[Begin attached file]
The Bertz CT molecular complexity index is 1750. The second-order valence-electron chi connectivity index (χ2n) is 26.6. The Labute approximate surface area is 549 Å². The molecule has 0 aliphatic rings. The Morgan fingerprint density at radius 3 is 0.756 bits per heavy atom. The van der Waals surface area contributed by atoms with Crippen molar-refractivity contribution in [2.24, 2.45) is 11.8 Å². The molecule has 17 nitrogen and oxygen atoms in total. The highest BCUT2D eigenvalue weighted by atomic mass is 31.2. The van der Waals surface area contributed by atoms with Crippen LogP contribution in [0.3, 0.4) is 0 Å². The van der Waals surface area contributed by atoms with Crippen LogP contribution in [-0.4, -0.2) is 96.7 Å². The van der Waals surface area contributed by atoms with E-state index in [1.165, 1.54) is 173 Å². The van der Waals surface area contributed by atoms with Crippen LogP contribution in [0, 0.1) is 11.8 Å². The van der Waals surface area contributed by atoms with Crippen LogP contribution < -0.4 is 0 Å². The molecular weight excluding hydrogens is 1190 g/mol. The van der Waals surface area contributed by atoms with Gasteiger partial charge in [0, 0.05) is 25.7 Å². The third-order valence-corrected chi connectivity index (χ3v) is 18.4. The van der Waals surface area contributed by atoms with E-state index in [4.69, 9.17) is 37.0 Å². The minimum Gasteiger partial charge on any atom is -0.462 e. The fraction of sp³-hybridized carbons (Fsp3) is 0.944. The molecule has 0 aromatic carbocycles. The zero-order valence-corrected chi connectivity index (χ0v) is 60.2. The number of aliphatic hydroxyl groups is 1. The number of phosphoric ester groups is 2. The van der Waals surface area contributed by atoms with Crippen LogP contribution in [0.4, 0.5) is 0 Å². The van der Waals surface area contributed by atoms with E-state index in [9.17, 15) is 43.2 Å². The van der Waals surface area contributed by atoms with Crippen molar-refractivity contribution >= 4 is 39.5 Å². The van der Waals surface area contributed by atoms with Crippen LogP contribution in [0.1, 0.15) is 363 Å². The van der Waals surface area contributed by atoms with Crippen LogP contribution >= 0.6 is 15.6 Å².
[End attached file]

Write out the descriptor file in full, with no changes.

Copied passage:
The Bertz CT molecular complexity index is 1750. The second-order valence-electron chi connectivity index (χ2n) is 26.6. The Labute approximate surface area is 549 Å². The molecule has 0 aliphatic rings. The Morgan fingerprint density at radius 3 is 0.756 bits per heavy atom. The van der Waals surface area contributed by atoms with Crippen molar-refractivity contribution in [2.24, 2.45) is 11.8 Å². The molecule has 17 nitrogen and oxygen atoms in total. The highest BCUT2D eigenvalue weighted by atomic mass is 31.2. The van der Waals surface area contributed by atoms with Crippen LogP contribution in [0.3, 0.4) is 0 Å². The van der Waals surface area contributed by atoms with Crippen LogP contribution in [-0.4, -0.2) is 96.7 Å². The van der Waals surface area contributed by atoms with E-state index in [1.165, 1.54) is 173 Å². The van der Waals surface area contributed by atoms with Crippen LogP contribution in [0, 0.1) is 11.8 Å². The van der Waals surface area contributed by atoms with Crippen LogP contribution < -0.4 is 0 Å². The molecular weight excluding hydrogens is 1190 g/mol. The van der Waals surface area contributed by atoms with Gasteiger partial charge in [0, 0.05) is 25.7 Å². The third-order valence-corrected chi connectivity index (χ3v) is 18.4. The van der Waals surface area contributed by atoms with E-state index in [4.69, 9.17) is 37.0 Å². The minimum Gasteiger partial charge on any atom is -0.462 e. The fraction of sp³-hybridized carbons (Fsp3) is 0.944. The molecule has 0 aromatic carbocycles. The zero-order valence-corrected chi connectivity index (χ0v) is 60.2. The number of aliphatic hydroxyl groups is 1. The number of phosphoric ester groups is 2. The van der Waals surface area contributed by atoms with Crippen LogP contribution in [0.4, 0.5) is 0 Å². The van der Waals surface area contributed by atoms with E-state index in [9.17, 15) is 43.2 Å². The van der Waals surface area contributed by atoms with Crippen molar-refractivity contribution >= 4 is 39.5 Å². The van der Waals surface area contributed by atoms with Crippen LogP contribution in [0.1, 0.15) is 363 Å². The van der Waals surface area contributed by atoms with Crippen LogP contribution >= 0.6 is 15.6 Å².